||This biographical article needs additional citations for verification. (January 2013)|
Federal Aviation Administrator
March 14, 1973 – March 31, 1975
|Preceded by||John H. Schaffer|
|Succeeded by||John L. McLucas|
|Born||Alexander Porter Butterfield
April 6, 1926
|Alma mater||University of Maryland, College Park
George Washington University
|Service/branch||United States Army Air Forces|
|Awards||Distinguished Flying Cross|
Alexander Porter Butterfield (born April 6, 1926) is a retired U.S. military officer, public servant, and businessman. He served as the deputy assistant to President Richard Nixon from 1969 until 1973. He was a key figure in the Watergate scandal, but was not personally involved in any wrongdoing, and was not prosecuted. He later became Administrator of the Federal Aviation Administration.
Butterfield was born in Pensacola, Florida where his father, Horace B. Butterfield, was a pilot for the United States Navy. He grew up in Coronado, California. Butterfield became fascinated by flying, and joined the United States Army Air Forces in 1949. In the Vietnam War, he commanded a squadron of low-level reconnaissance aircraft and won the Distinguished Flying Cross. In 1968 he was project officer for the General Dynamics F-111 and a senior Defense Department representative in Australia with the rank of Colonel.
White House assistant
H. R. Haldeman, the chief of staff to President-elect Richard Nixon, knew Butterfield from having studied with him at the University of California, Los Angeles. Haldeman invited him to take early retirement from the USAF and become Deputy Assistant to the President. Butterfield was highly regarded for his dedication to the job which led him to work very long hours. He was a deputy to Haldeman, and aside from routine matters such as visitor tours of the White House, Butterfield provided briefing papers for the President. Among his responsibilities was the setting of Nixon's schedule and the maintenance of his historical records, which included the operations of the secret taping system which Nixon had installed in the White House.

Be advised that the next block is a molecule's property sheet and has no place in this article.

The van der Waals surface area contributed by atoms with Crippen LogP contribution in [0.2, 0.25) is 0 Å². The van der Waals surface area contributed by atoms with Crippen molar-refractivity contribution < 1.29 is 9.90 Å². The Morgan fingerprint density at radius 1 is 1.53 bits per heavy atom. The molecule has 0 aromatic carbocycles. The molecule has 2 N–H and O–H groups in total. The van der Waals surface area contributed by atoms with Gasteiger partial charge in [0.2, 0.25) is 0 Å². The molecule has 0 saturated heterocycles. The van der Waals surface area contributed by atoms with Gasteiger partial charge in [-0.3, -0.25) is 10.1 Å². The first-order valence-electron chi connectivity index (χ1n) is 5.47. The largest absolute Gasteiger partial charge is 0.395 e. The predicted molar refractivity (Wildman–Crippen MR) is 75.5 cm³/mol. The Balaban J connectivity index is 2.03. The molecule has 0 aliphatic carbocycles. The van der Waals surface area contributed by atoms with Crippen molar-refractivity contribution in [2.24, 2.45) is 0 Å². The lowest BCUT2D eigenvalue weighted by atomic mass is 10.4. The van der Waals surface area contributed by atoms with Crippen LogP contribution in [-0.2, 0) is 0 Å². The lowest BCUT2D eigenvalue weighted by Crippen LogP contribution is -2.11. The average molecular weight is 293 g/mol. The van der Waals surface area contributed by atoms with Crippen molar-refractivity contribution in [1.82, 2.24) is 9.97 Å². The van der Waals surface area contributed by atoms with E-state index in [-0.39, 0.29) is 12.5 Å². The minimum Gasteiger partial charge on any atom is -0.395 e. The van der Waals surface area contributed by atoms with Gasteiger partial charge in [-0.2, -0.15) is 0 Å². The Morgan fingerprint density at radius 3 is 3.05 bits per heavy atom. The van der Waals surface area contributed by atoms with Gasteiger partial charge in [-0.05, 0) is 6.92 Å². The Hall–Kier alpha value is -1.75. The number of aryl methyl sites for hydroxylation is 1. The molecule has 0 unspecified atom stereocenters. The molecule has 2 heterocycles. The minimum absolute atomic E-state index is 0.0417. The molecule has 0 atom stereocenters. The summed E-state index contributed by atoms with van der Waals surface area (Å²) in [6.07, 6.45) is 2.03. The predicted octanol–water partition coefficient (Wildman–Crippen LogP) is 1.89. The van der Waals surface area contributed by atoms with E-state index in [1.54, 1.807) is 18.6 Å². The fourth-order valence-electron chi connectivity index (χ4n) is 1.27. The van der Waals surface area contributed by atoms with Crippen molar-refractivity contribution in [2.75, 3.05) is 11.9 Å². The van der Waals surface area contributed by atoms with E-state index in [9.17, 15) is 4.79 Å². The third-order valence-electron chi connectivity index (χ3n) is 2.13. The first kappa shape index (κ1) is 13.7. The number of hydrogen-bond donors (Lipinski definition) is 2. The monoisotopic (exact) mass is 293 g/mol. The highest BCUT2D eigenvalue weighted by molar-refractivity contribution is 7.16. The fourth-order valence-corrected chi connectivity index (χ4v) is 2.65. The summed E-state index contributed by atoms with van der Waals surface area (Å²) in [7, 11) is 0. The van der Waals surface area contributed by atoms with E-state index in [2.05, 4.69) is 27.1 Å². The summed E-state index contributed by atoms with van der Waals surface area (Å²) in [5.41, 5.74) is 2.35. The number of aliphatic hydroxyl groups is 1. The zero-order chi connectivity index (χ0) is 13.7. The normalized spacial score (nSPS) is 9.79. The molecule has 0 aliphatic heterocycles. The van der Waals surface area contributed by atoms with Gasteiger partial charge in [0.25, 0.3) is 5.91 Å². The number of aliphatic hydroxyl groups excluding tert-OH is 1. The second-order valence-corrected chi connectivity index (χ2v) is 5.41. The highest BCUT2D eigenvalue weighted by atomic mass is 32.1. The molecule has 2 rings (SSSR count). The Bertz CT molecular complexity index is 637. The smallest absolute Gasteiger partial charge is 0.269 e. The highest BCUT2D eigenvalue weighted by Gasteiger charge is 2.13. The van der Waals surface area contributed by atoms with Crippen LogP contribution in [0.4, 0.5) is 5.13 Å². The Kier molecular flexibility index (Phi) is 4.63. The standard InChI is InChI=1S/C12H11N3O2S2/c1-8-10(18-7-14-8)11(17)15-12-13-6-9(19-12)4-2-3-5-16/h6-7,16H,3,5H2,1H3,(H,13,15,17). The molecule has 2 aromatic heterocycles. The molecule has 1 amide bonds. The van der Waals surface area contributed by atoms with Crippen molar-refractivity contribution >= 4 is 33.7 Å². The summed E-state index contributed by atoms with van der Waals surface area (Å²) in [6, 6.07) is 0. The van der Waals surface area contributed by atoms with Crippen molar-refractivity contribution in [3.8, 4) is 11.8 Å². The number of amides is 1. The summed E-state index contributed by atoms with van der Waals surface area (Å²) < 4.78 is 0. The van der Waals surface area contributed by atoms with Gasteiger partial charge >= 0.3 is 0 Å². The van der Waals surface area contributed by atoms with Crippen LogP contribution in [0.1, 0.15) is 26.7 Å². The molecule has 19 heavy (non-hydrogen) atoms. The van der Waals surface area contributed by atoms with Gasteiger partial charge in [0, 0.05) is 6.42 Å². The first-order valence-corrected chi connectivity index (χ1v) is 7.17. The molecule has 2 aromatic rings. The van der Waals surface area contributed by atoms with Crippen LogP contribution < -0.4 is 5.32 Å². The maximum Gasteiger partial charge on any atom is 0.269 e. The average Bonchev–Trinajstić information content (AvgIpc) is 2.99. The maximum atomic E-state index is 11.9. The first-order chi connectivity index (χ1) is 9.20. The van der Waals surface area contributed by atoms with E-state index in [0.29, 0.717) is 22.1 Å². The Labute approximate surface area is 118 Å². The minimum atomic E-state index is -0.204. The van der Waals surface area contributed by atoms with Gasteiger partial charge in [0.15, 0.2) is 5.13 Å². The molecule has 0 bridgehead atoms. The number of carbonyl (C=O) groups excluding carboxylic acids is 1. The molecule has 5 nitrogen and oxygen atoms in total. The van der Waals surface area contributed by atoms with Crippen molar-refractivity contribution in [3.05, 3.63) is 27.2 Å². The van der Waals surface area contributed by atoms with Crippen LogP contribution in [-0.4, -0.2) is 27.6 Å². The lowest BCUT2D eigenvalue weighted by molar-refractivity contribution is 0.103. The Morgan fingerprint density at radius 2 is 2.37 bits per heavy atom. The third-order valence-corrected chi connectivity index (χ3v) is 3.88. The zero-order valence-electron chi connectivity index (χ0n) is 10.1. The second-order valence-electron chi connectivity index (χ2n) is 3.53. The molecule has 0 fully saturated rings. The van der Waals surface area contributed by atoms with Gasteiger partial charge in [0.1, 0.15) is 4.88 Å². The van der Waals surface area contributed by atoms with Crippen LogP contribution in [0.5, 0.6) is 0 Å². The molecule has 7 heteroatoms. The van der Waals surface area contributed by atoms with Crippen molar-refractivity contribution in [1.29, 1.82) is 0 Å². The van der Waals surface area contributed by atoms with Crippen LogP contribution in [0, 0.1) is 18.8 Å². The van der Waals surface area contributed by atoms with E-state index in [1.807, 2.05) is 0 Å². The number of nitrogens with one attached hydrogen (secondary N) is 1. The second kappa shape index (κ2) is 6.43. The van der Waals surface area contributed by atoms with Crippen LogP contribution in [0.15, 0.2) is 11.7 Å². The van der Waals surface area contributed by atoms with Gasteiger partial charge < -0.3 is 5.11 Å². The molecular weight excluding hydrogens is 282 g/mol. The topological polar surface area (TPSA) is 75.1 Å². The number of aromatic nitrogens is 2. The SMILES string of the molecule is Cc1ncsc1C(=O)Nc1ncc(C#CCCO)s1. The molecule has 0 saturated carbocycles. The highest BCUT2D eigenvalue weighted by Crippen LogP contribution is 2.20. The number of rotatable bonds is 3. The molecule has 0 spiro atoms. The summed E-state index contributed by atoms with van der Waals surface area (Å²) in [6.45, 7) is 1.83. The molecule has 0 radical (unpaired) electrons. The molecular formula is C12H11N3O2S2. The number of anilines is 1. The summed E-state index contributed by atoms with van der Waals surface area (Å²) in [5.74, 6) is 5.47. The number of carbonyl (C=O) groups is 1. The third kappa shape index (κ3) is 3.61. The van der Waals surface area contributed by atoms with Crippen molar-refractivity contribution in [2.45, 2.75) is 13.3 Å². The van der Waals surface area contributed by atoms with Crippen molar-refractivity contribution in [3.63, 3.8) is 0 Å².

When Nixon was re-elected, Butterfield was appointed on December 19, 1972 as administrator of the Federal Aviation Administration. He was routinely asked to appear before the United States Senate Select Committee headed by Sam Ervin and was interviewed by staff of the committee on July 13, 1973, prior to going before the Senators. John Dean had previously mentioned that he suspected White House conversations were taped, and the committee was therefore routinely asking witnesses about it. Butterfield did not want to voluntarily tell the committee of the system, but had decided before the hearing that he would, if asked a direct question.
As it happened, Butterfield was asked the direct question by the minority (Republican) counsel, Donald Sanders. He told the staff members that "everything was taped ... as long as the President was in attendance. There was not so much as a hint that something should not be taped." All present recognized the significance of this disclosure, and Butterfield was hastily put before the full Committee on July 16 to put the taping system on the record. Chief Minority Counsel, Fred Thompson, notably asked "Mr. Butterfield, are you aware of the installation of any listening devices in the Oval Office of the president?"
Butterfield was not involved in the Watergate cover-up and was therefore not prosecuted. He remained at the FAA under new President Gerald Ford until he resigned on March 31, 1975. He then became a business executive.
Butterfield was among those who correctly guessed the identity of Watergate informant "Deep Throat" prior to the disclosure in 2005. He told The Hartford Courant in 1995, "I think it was a guy named Mark Felt."
Butterfield's son, Alexander Butterfield Jr., is in the US Navy.
- Entry on Butterfield from the Nixon Presidential Library
- "Entry on Butterfield from Encarta". Archived from the original on 2009-10-31.
- Kutler, Stanley I. (2000). Abuse of Power. Simon and Schuster. p. 638. ISBN 0-684-86489-4.
John H. Schaffer
|Federal Aviation Administrator
John L. McLucas